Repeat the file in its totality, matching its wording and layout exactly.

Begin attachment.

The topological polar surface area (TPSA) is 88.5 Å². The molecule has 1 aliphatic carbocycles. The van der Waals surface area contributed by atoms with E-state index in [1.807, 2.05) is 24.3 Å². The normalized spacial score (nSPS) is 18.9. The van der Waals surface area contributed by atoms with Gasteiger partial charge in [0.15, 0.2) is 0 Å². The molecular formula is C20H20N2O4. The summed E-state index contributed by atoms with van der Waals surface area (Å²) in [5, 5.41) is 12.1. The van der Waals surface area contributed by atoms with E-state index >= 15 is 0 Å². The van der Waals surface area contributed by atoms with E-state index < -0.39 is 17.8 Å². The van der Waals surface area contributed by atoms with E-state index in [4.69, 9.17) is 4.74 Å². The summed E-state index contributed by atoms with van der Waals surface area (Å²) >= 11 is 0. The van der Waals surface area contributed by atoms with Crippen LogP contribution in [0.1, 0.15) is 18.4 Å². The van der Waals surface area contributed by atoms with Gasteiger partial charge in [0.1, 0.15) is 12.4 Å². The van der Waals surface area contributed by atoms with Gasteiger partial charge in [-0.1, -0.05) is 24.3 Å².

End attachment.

The topological polar surface area (TPSA) is 88.5 Å². The molecule has 1 aliphatic carbocycles. The van der Waals surface area contributed by atoms with E-state index in [1.807, 2.05) is 24.3 Å². The normalized spacial score (nSPS) is 18.9. The van der Waals surface area contributed by atoms with Gasteiger partial charge in [0.15, 0.2) is 0 Å². The molecular formula is C20H20N2O4. The summed E-state index contributed by atoms with van der Waals surface area (Å²) in [5, 5.41) is 12.1. The van der Waals surface area contributed by atoms with E-state index >= 15 is 0 Å². The van der Waals surface area contributed by atoms with E-state index < -0.39 is 17.8 Å². The van der Waals surface area contributed by atoms with E-state index in [4.69, 9.17) is 4.74 Å². The summed E-state index contributed by atoms with van der Waals surface area (Å²) >= 11 is 0. The van der Waals surface area contributed by atoms with Crippen LogP contribution in [0.1, 0.15) is 18.4 Å². The van der Waals surface area contributed by atoms with Gasteiger partial charge in [0.1, 0.15) is 12.4 Å². The van der Waals surface area contributed by atoms with Gasteiger partial charge in [-0.1, -0.05) is 24.3 Å².